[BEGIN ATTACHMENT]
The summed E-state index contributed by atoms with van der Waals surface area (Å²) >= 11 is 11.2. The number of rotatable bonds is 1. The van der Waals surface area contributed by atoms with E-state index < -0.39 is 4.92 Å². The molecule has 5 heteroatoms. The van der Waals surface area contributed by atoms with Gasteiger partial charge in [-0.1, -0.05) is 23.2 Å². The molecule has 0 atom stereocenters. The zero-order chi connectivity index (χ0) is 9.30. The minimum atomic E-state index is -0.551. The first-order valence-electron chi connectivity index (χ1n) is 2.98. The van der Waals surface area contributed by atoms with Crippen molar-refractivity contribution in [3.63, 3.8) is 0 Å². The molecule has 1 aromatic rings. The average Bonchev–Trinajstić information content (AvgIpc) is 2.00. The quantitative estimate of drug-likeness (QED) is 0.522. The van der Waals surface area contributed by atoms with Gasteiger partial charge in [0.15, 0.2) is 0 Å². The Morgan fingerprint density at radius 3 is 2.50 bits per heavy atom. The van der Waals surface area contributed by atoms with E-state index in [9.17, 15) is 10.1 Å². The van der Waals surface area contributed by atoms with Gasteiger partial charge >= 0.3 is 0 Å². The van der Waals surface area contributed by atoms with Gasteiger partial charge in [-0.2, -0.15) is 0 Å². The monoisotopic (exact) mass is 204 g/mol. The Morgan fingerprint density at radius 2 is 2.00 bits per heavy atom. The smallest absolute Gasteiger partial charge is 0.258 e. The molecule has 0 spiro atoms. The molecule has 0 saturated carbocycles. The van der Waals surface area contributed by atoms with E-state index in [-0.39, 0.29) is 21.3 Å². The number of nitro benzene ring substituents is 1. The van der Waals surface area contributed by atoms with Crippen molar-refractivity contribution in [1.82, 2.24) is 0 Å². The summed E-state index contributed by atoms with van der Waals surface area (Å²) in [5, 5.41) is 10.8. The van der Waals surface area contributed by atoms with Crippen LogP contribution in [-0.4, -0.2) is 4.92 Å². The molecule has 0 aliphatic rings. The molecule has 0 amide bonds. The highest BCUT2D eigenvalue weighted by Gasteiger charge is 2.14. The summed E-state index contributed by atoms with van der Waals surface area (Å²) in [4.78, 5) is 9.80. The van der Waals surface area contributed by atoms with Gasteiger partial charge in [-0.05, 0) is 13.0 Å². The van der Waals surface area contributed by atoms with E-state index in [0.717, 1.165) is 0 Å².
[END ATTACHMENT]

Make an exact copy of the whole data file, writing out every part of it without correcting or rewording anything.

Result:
The summed E-state index contributed by atoms with van der Waals surface area (Å²) >= 11 is 11.2. The number of rotatable bonds is 1. The van der Waals surface area contributed by atoms with E-state index < -0.39 is 4.92 Å². The molecule has 5 heteroatoms. The van der Waals surface area contributed by atoms with Gasteiger partial charge in [-0.1, -0.05) is 23.2 Å². The molecule has 0 atom stereocenters. The zero-order chi connectivity index (χ0) is 9.30. The minimum atomic E-state index is -0.551. The first-order valence-electron chi connectivity index (χ1n) is 2.98. The van der Waals surface area contributed by atoms with Crippen molar-refractivity contribution in [3.63, 3.8) is 0 Å². The molecule has 1 aromatic rings. The average Bonchev–Trinajstić information content (AvgIpc) is 2.00. The quantitative estimate of drug-likeness (QED) is 0.522. The van der Waals surface area contributed by atoms with Gasteiger partial charge in [0.15, 0.2) is 0 Å². The Morgan fingerprint density at radius 3 is 2.50 bits per heavy atom. The van der Waals surface area contributed by atoms with E-state index in [9.17, 15) is 10.1 Å². The van der Waals surface area contributed by atoms with Gasteiger partial charge >= 0.3 is 0 Å². The van der Waals surface area contributed by atoms with Gasteiger partial charge in [-0.2, -0.15) is 0 Å². The monoisotopic (exact) mass is 204 g/mol. The Morgan fingerprint density at radius 2 is 2.00 bits per heavy atom. The smallest absolute Gasteiger partial charge is 0.258 e. The molecule has 0 spiro atoms. The molecule has 0 saturated carbocycles. The van der Waals surface area contributed by atoms with E-state index in [-0.39, 0.29) is 21.3 Å². The number of nitro benzene ring substituents is 1. The van der Waals surface area contributed by atoms with Crippen molar-refractivity contribution in [1.82, 2.24) is 0 Å². The summed E-state index contributed by atoms with van der Waals surface area (Å²) in [5, 5.41) is 10.8. The van der Waals surface area contributed by atoms with Crippen LogP contribution in [-0.4, -0.2) is 4.92 Å². The molecule has 0 aliphatic rings. The molecule has 0 amide bonds. The highest BCUT2D eigenvalue weighted by Gasteiger charge is 2.14. The summed E-state index contributed by atoms with van der Waals surface area (Å²) in [4.78, 5) is 9.80. The van der Waals surface area contributed by atoms with Gasteiger partial charge in [-0.05, 0) is 13.0 Å². The van der Waals surface area contributed by atoms with E-state index in [0.717, 1.165) is 0 Å².